Editorial: State needs to swallow cures to its ailments
The Commission on Fiscal Stability and Economic Growth is a team of doctors offering a second opinion on the state’s financial health.
It supports a diagnosis we all suspected: The state has the flu. It’s had it for some time.
The patient must be willing to take a course of corrective action, and not just sip from a cup of warmed-over chicken soup poured from a dusty can in the back of the cupboard.
The commission suggested several remedies earlier this year at the request of state lawmakers — and was ignored. It didn’t help that union leaders immediately hit the delete key on the report, which suggested substantial concessions.
Though their assigned work was done, members of the panel went rogue and produced a second report a few days ago. We implore Gov.-elect Ned Lamont and the next General Assembly to study it with open minds.
Commission leaders should have sought input from union leaders when they were paneled a year ago, though the result would likely have been the same.
We don’t blame union members for feeling they keep getting tasked with doing heavy lifting to dig the state from this financial abyss. But let’s stop ignoring the reality that it’s time for them pick up the shovels again.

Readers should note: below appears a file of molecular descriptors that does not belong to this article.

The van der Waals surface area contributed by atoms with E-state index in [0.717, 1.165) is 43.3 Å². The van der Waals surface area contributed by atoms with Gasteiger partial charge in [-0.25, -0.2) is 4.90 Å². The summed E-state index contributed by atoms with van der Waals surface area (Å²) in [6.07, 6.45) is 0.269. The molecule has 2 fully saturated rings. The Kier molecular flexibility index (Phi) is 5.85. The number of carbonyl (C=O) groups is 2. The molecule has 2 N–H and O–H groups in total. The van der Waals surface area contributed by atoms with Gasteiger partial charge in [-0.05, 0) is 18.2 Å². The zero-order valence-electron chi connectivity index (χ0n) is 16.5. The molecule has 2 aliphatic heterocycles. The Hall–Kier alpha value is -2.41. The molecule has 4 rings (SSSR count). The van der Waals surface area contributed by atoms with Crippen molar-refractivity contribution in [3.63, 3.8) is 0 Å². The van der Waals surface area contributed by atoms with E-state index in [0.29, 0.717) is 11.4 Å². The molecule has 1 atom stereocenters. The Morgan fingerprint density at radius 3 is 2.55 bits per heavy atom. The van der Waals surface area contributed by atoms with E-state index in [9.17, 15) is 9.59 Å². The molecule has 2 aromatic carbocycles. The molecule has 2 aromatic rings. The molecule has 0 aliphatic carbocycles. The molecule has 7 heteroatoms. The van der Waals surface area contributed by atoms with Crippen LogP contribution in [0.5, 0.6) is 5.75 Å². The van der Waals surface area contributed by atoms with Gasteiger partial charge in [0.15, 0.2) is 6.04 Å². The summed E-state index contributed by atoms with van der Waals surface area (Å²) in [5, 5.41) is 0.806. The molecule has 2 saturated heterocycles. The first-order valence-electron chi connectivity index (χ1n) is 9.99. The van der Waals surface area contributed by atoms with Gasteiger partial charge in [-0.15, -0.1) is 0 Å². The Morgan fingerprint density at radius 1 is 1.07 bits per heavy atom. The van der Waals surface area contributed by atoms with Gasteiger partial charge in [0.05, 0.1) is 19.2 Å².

Members of the commission estimate fixed costs will consume 53 percent of the state budget in two years. There is a broad division in philosophies about pension debt. Gov. Dannel P. Malloy treated pensions as a handshake agreement that must be honored. Some candidates in the crowded field to succeed him posited that the only way out to save any of it was to take a cleaver to the piggy bank.
Put yourself in the shoes of the person expecting the pension. Perhaps you don’t have to imagine.
Meanwhile, the debt keeps growing.
Among recommendations in Version 2.0 of the report is to boost teacher pension contributions from 7 to 9.85 percent, with other state employees kicking in an additional 2 percent.
Part of the reasoning is that average annual wages for state employees were $69,963 in 2016, compared with a Northeast average of $60,105.
Union leaders do themselves no favors by responding with bluster about raising taxes instead.
Everyone involved likes to point to potential savings in the budget. That will never happen without work force reductions, which would take a greater personal toll on union members than returning to the bargaining table. The commission’s suggestion is that a salary freeze be extended, except for a 2-percent hike in 2020 to account for the contribution increase.
Malloy never got credit for twice negotiating concessions from the unions regarding wages and benefits. The unions don’t get any either.
But the unions promote an Us. Vs. Them narrative. When it comes to curing Connecticut, there is no “Them.”
If we’re going to shake this flu, we’re all going to have to swallow some medicine that doesn’t taste good.